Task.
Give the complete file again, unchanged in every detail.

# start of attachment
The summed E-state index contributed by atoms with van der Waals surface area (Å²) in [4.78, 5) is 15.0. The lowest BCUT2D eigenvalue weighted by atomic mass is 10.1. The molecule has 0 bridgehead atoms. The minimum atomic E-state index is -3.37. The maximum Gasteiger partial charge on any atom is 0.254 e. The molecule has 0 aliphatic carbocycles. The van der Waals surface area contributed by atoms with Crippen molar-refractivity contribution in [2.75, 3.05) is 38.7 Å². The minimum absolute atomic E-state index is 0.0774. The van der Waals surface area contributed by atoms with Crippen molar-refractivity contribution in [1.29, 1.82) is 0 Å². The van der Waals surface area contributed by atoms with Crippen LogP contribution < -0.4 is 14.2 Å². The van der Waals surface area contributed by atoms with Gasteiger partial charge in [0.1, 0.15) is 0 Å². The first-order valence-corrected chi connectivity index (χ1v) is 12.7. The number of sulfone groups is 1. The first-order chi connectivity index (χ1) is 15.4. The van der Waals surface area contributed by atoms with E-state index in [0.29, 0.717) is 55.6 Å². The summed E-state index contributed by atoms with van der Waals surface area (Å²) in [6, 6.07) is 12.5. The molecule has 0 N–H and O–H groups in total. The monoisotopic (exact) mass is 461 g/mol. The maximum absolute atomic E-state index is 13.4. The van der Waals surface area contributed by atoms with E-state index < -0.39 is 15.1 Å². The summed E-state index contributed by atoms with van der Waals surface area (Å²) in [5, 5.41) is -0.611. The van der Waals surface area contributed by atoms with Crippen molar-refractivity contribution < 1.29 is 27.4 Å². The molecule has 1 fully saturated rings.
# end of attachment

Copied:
The summed E-state index contributed by atoms with van der Waals surface area (Å²) in [4.78, 5) is 15.0. The lowest BCUT2D eigenvalue weighted by atomic mass is 10.1. The molecule has 0 bridgehead atoms. The minimum atomic E-state index is -3.37. The maximum Gasteiger partial charge on any atom is 0.254 e. The molecule has 0 aliphatic carbocycles. The van der Waals surface area contributed by atoms with Crippen molar-refractivity contribution in [2.75, 3.05) is 38.7 Å². The minimum absolute atomic E-state index is 0.0774. The van der Waals surface area contributed by atoms with Crippen molar-refractivity contribution in [1.29, 1.82) is 0 Å². The van der Waals surface area contributed by atoms with Crippen LogP contribution < -0.4 is 14.2 Å². The van der Waals surface area contributed by atoms with Gasteiger partial charge in [0.1, 0.15) is 0 Å². The first-order valence-corrected chi connectivity index (χ1v) is 12.7. The number of sulfone groups is 1. The first-order chi connectivity index (χ1) is 15.4. The van der Waals surface area contributed by atoms with E-state index in [0.29, 0.717) is 55.6 Å². The summed E-state index contributed by atoms with van der Waals surface area (Å²) in [6, 6.07) is 12.5. The molecule has 0 N–H and O–H groups in total. The monoisotopic (exact) mass is 461 g/mol. The maximum absolute atomic E-state index is 13.4. The van der Waals surface area contributed by atoms with E-state index < -0.39 is 15.1 Å². The summed E-state index contributed by atoms with van der Waals surface area (Å²) in [5, 5.41) is -0.611. The van der Waals surface area contributed by atoms with Crippen molar-refractivity contribution < 1.29 is 27.4 Å². The molecule has 1 fully saturated rings.